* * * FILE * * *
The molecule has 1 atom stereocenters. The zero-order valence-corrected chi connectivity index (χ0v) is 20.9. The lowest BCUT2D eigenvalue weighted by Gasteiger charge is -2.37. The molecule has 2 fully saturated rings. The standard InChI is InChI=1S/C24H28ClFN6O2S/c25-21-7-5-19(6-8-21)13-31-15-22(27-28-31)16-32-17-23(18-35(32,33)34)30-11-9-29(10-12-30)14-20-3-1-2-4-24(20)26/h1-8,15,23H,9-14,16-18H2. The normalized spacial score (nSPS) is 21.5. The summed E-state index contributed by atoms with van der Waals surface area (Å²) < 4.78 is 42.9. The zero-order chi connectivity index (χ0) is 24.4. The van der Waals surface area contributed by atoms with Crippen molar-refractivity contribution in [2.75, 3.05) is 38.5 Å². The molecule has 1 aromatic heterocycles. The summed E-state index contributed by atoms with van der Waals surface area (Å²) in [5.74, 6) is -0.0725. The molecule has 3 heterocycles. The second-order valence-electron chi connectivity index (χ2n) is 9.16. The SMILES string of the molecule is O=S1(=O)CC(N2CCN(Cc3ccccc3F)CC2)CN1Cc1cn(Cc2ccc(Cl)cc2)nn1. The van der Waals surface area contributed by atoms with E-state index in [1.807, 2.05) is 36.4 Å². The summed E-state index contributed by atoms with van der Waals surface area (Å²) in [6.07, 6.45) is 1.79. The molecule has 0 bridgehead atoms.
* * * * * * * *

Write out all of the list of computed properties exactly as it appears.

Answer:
The molecule has 1 atom stereocenters. The zero-order valence-corrected chi connectivity index (χ0v) is 20.9. The lowest BCUT2D eigenvalue weighted by Gasteiger charge is -2.37. The molecule has 2 fully saturated rings. The standard InChI is InChI=1S/C24H28ClFN6O2S/c25-21-7-5-19(6-8-21)13-31-15-22(27-28-31)16-32-17-23(18-35(32,33)34)30-11-9-29(10-12-30)14-20-3-1-2-4-24(20)26/h1-8,15,23H,9-14,16-18H2. The normalized spacial score (nSPS) is 21.5. The summed E-state index contributed by atoms with van der Waals surface area (Å²) < 4.78 is 42.9. The zero-order chi connectivity index (χ0) is 24.4. The van der Waals surface area contributed by atoms with Crippen molar-refractivity contribution in [2.75, 3.05) is 38.5 Å². The molecule has 1 aromatic heterocycles. The summed E-state index contributed by atoms with van der Waals surface area (Å²) in [5.74, 6) is -0.0725. The molecule has 3 heterocycles. The second-order valence-electron chi connectivity index (χ2n) is 9.16. The SMILES string of the molecule is O=S1(=O)CC(N2CCN(Cc3ccccc3F)CC2)CN1Cc1cn(Cc2ccc(Cl)cc2)nn1. The van der Waals surface area contributed by atoms with E-state index in [1.807, 2.05) is 36.4 Å². The summed E-state index contributed by atoms with van der Waals surface area (Å²) in [6.07, 6.45) is 1.79. The molecule has 0 bridgehead atoms.